For all intents and purposes, I am an amateur film critic. Perhaps one day I will be a professional, but then again, there’s a good chance that pipe dream will never come to fruition.
Six years ago, I e-mailed about 30 friends with what I called, “The First Annual Willy Awards.” I think two of them replied. One said something to effect of, “This is stupid, get a life.” The other offered words of encouragement: “Good job, Will. I enjoyed reading it. p.s. Get a life.”
When I became movies editor at The Oracle two years ago, I thought actually publishing my silly opinions on the previous year’s films would be a good idea. Some of you may remember a silly graphic published last year with my head on top of an Oscar (look left), while others may have tried hard to forget it.
Although the idea of The Willys is to be an alternative to the Academy Awards, this year marks the third time in six years when Oscar and I agree on the best picture of the year. Well, at least it looks that way with Chicago poised to nab the top prize Sunday. The previous two unanimous winners were 1997’s Titanic and 1999’s American Beauty. (Other winners of the Willy Award for Best Picture were 1998’s The Red Violin, 2000’s Unbreakable and 2001’s Shrek.)
Without further adieu, the 2002 Willys go to:
Best Picture: Chicago — Thanks to last year’s Moulin Rouge, audiences were reminded that musicals are a great form of celluloid entertainment. Chicago is the start of the comeback of one of the most celebrated movie genres, the Hollywood musical. Easily the best film of the year and a good beginning to promising things to come.
Best Drama: Road to Perdition — Snubbed by Oscar, this beautifully told story about a flawed father’s hopes for his son’s future didn’t get the recognition it deserved. As far as fine filmmaking is concerned, there are no flaws found here.
Best Comedy: Death to Smoochy — I’m the only critic (I know, I’m not a real critic) who saw the genius behind this satire about the nasty underbelly of network children’s television.
Best American Film: Bowling for Columbine — Michael Moore’s in-depth documentary about gun control is as far left as you can get, but it’s magnificent.
Best Thriller: Signs — Take away all the religious mumbo-jumbo with which M. Night Shyamalan seems to be obsessed these days, and you still have quite a gripping film.
Best Popcorn Flick: Spider-Man — Not bad. Actually, it was a thoroughly enjoyable summer movie. No complaints.
Best Action Flick: The Bourne Identity — Say what you will about the following statement, but Matt Damon doing kung-fu is my idea of a fun night out.
Nicest Surprise: Super Troopers — I almost soiled my pants laughing so hard.
Biggest Disappointment: My Big Fat Greek Wedding — I love romantic comedies as much as the next big softie (I cried at Sleepless in Seattle), but not even I could see why the American public went gaga for this.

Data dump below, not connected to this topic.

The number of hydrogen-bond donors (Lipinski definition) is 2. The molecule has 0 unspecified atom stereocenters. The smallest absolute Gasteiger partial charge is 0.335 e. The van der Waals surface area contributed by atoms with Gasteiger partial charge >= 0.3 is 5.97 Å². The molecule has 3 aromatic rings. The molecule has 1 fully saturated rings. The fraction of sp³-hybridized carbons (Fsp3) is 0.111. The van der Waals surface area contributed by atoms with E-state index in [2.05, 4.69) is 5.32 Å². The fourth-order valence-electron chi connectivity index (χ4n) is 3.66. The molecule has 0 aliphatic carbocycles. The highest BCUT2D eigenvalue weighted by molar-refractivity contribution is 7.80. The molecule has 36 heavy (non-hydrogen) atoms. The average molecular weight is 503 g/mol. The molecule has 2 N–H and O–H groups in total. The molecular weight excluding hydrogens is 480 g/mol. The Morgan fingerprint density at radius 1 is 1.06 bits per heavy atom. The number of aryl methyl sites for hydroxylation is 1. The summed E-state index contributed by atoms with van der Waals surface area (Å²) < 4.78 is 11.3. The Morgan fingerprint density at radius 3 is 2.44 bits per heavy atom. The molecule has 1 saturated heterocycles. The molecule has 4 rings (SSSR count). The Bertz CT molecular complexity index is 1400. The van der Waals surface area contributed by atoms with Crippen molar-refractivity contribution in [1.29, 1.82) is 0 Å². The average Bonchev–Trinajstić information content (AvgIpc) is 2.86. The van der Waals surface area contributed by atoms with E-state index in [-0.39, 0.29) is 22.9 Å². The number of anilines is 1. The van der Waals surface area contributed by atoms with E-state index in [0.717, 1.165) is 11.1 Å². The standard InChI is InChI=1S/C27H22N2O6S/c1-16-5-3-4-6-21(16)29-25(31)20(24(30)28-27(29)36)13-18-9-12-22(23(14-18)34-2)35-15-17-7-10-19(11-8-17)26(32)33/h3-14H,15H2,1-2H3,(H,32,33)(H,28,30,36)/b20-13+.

Most Shocking Sequence: The Sum of All Fears — A mere eight months after Sept. 11, 2001, a film depicts an atomic bomb ripping through an American city.
Worst Misuse of the Cutting-Room Floor: About Schmidt — I know it was for comic effect, but seeing Kathy Bates naked in a hot tub was just, well, unnecessary.
Worst Movie of the Year: Scooby-Doo — Sorry, Britney, I know you wanted this one bad, but not even your Crossroads was as unbearable to watch as this tripe. Dishonorable Mention: (tie) Ice Age — For the record, this got nominated for an Oscar. I’m going to puke now.; Stealing Harvard — Tom Green’s humor has worn thin.
Best Director: Steven Spielberg, Minority Report/Catch Me if You Can — Two completely different movies in one year show he’s still got it. OK, Stevie, I forgive you for A.I. (Please, if you’re going to do that again, send it straight to video.)
Best Actor: Robin Williams, One Hour Photo — The creepiest character on screen in years.
Best Actress: Renee Zellweger, Chicago — Who knew she could do that?
Best Supporting Actor: Richard Gere, Unfaithful/Chicago — Two diverse roles helped nab a combined four Oscar nominations for his supporting ladies.
Best Supporting Actress: Cameron Diaz, Gangs of New York — I don’t know what it is about her. She won last year for Vanilla Sky, and the year before for Being John Malkovich. She’s a real actress who takes on different roles and can even make the upcoming Charlie’s Angels sequel watchable.
Best Cameo: (tie) Kevin Spacey/John Travolta, Goldmember — I can’t get the image of a gold-shmelted Travolta out of my head, and the choice of Spacey as Dr. Evil was classic.
Honorary Willy for Achievement in Film: Peter Jackson, first two installments of the Lord of the Rings trilogy — You didn’t get a Willy last year, but your work on these films is a stroke of brilliance.
Contact Will Albritton at email@example.com
Editor’s Note: The following is not The Oracle’s Oscar coverage. Rather, it is a self-indulgent hobby practiced solely by Entertainment Editor Will Albritton. The views and opinions expressed below do not reflect those of The Oracle. And when he graduates in May, they will never be expressed on pages of this fine publication again. For the real Oscar coverage, please turn to Page 14. Thank you.